- The International Crisis Group (ICG) has released a report on violence along the Guatemala-Honduras border, offering a timely look at the kind of violence in Central America that is partially fueling a surge in undocumented immigration to the U.S. from the region. As an InSight Crime analysis points out, one interesting finding of the ICG report is its assertion that an increased crackdown on trafficking and the declining U.S. market for cocaine over the last decade has meant that smuggling networks have had to adopt more cutthroat methods of competition.
- Peruvian President Ollanta Humala has announced yet another cabinet-shakeup as his approval rating sunk to a new low of 21 percent, Reuters reports. According to El Comercio, Humala appointed new ministers of interior, foreign relations and transportation and communication yesterday. Daniel Urresti, who previously oversaw efforts to rein in illegal mining, will serve as the president’s sixth interior minister since taking office in July 2011.
- The New York Times’ Simon Romero looks at the arrival of over 200,000 Spanish-speaking Latin American fans to the World Cup in Brazil, even more than the number of U.S. ticketholders. While many visitors are having to cut costs on food and lodging to adjust to steep prices in places like Rio de Janeiro, their presence alone points to the steady emergence of a small but economically empowered middle class in Latin America.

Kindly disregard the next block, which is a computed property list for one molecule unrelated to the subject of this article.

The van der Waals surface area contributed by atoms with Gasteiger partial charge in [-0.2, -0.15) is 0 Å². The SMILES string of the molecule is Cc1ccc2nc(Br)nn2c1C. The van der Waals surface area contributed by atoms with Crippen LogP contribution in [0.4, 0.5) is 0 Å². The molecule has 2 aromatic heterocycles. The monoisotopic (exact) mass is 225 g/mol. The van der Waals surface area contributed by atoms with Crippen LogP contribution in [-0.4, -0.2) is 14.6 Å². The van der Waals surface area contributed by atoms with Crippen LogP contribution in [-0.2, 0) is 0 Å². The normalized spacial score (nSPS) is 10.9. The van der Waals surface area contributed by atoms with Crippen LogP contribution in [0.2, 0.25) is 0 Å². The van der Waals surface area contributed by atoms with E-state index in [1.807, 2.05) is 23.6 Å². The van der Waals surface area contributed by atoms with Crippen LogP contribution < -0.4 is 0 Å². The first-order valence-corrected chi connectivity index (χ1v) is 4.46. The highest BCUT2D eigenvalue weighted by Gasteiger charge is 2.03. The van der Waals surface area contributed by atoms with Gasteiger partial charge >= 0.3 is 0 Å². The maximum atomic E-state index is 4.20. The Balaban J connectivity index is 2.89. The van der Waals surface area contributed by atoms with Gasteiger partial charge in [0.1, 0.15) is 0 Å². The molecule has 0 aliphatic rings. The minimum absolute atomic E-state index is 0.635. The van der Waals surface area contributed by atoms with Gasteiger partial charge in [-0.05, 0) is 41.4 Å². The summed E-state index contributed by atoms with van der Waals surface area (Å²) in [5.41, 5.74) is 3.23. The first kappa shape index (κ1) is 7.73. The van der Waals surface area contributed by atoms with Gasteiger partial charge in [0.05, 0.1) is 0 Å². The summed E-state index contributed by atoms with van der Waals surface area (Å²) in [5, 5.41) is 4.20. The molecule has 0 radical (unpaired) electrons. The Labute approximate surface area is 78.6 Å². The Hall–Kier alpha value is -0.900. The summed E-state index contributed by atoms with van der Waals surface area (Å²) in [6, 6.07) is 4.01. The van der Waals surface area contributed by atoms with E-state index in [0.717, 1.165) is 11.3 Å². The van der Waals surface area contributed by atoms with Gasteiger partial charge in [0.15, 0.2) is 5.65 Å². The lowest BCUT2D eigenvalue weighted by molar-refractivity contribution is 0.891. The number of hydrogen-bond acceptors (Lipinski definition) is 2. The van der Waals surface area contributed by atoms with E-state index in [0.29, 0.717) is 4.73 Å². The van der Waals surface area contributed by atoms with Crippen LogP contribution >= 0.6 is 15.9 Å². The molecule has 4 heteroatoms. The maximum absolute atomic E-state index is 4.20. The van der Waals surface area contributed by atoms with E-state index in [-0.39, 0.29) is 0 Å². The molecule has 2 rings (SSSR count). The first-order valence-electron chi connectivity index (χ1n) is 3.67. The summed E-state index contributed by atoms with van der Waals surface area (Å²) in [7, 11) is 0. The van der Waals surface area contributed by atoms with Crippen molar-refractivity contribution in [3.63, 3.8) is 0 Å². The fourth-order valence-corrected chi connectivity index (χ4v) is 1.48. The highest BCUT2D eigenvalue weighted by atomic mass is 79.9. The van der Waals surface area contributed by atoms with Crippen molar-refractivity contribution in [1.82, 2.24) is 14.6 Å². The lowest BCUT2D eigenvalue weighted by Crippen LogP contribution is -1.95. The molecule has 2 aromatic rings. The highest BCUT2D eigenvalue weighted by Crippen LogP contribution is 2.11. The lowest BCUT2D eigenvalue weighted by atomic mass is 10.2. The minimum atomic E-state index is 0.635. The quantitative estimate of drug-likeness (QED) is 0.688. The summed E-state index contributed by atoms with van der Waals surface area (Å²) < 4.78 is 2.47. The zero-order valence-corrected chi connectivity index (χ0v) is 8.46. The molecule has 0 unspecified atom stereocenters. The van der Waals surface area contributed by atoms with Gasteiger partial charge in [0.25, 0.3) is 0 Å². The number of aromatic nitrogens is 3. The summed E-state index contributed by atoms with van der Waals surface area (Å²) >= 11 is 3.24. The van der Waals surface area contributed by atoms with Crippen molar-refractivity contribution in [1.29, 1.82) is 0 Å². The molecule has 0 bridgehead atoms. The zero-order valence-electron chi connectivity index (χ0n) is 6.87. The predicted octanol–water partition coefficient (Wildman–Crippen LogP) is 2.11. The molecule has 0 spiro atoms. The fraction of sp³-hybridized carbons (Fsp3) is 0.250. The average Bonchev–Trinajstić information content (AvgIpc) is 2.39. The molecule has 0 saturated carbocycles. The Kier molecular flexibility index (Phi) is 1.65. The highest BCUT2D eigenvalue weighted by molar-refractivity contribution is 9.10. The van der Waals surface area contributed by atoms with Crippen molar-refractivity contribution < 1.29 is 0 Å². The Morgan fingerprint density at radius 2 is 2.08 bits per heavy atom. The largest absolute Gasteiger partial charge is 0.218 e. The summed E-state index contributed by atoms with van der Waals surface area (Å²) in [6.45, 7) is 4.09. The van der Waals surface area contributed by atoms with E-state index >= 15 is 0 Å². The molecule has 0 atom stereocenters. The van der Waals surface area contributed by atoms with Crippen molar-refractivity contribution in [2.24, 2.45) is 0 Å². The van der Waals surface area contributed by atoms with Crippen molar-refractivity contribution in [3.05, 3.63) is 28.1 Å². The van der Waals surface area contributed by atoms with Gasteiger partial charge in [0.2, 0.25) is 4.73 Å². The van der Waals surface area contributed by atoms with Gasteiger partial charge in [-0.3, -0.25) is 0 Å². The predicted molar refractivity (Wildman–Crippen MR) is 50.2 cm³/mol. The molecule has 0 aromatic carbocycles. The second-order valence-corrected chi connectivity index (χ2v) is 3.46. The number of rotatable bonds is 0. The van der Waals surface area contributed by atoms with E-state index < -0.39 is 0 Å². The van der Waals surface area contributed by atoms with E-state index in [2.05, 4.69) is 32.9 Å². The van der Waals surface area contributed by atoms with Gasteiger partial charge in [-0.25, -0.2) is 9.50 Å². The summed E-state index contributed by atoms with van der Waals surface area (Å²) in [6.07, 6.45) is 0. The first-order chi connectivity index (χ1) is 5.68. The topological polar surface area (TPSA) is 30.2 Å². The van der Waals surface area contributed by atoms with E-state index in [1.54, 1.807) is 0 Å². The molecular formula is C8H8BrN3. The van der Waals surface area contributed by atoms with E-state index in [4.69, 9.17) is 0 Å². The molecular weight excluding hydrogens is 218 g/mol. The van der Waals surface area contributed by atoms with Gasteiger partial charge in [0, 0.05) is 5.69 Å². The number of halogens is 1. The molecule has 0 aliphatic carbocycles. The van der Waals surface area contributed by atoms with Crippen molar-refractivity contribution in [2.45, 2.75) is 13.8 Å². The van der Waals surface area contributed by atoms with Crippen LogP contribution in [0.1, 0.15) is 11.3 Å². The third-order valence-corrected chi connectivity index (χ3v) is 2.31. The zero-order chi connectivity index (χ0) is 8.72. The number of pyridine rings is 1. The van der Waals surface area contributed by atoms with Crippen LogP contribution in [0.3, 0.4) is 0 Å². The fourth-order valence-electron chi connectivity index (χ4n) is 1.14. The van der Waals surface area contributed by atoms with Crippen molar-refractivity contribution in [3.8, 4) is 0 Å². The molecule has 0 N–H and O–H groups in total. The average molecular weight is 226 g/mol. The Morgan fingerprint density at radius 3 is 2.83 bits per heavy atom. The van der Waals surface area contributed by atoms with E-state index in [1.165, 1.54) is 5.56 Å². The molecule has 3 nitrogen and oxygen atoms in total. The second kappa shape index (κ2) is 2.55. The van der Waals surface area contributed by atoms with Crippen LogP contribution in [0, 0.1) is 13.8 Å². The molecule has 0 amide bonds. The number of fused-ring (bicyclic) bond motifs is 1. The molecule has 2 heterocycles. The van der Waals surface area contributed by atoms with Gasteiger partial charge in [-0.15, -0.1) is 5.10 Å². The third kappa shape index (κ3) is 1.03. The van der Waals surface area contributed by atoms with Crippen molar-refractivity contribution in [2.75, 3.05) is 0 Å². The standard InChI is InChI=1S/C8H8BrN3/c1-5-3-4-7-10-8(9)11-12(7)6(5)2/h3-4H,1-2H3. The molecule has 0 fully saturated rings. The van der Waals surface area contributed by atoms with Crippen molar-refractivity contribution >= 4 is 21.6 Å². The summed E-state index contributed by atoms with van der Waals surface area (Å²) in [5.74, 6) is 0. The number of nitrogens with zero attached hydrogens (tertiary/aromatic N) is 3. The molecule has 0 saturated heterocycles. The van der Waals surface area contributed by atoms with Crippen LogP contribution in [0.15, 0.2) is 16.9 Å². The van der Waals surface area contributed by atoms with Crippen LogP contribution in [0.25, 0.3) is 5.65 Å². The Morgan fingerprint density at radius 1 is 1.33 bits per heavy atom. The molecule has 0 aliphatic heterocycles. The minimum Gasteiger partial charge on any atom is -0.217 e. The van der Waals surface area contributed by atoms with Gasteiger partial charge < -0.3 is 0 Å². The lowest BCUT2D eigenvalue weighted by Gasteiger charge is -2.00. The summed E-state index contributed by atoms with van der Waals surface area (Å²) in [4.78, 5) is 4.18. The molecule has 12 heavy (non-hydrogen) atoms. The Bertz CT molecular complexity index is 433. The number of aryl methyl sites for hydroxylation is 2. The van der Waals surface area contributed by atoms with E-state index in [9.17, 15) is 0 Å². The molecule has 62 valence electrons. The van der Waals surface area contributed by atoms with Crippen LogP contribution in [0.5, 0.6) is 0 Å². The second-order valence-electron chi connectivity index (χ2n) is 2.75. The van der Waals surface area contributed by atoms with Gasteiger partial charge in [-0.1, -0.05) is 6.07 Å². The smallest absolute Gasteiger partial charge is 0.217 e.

- The Miami Herald reports on Brazil’s attempts to promote sustainable tourism during the World Cup, a move that has earned praise from some environmentalist groups.
- According to Uruguay’s El Pais, some there have taken advantage of the marijuana law starting to go into effect last month to legally register the first-ever marijuana growing cooperative in the country, one of three forms of cannabis cultivation authorized under the law. The group has registered with the Ministry of Culture, a preliminary step before it can obtain a license from the Institute for Regulation and Control of Cannabis (IRCCA) to begin growing and harvesting the drug.